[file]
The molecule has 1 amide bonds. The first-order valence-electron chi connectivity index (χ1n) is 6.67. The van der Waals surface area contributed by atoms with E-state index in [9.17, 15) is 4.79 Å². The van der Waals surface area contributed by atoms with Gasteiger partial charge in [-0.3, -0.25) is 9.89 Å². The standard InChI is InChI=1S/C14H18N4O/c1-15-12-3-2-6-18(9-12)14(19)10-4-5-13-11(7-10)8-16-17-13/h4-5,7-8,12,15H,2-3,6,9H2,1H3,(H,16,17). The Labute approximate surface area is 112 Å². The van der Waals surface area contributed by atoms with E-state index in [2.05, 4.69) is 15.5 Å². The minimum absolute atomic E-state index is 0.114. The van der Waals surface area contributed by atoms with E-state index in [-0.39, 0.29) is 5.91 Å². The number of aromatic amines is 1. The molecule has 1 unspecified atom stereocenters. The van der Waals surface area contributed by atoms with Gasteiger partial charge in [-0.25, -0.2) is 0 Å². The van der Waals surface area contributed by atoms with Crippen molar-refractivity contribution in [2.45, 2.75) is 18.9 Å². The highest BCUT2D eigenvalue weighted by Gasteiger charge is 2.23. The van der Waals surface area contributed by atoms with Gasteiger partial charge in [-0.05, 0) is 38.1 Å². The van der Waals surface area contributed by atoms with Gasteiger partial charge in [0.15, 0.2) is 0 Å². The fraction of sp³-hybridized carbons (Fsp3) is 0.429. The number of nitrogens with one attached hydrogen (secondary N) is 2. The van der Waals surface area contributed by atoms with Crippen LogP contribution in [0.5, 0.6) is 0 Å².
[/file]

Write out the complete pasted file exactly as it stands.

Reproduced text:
The molecule has 1 amide bonds. The first-order valence-electron chi connectivity index (χ1n) is 6.67. The van der Waals surface area contributed by atoms with E-state index in [9.17, 15) is 4.79 Å². The van der Waals surface area contributed by atoms with Gasteiger partial charge in [-0.3, -0.25) is 9.89 Å². The standard InChI is InChI=1S/C14H18N4O/c1-15-12-3-2-6-18(9-12)14(19)10-4-5-13-11(7-10)8-16-17-13/h4-5,7-8,12,15H,2-3,6,9H2,1H3,(H,16,17). The Labute approximate surface area is 112 Å². The van der Waals surface area contributed by atoms with E-state index in [2.05, 4.69) is 15.5 Å². The minimum absolute atomic E-state index is 0.114. The van der Waals surface area contributed by atoms with E-state index in [-0.39, 0.29) is 5.91 Å². The number of aromatic amines is 1. The molecule has 1 unspecified atom stereocenters. The van der Waals surface area contributed by atoms with Gasteiger partial charge in [-0.25, -0.2) is 0 Å². The van der Waals surface area contributed by atoms with Crippen molar-refractivity contribution in [2.45, 2.75) is 18.9 Å². The highest BCUT2D eigenvalue weighted by Gasteiger charge is 2.23. The van der Waals surface area contributed by atoms with Gasteiger partial charge in [-0.05, 0) is 38.1 Å². The van der Waals surface area contributed by atoms with Gasteiger partial charge in [0.15, 0.2) is 0 Å². The fraction of sp³-hybridized carbons (Fsp3) is 0.429. The number of nitrogens with one attached hydrogen (secondary N) is 2. The van der Waals surface area contributed by atoms with Crippen LogP contribution in [0.5, 0.6) is 0 Å².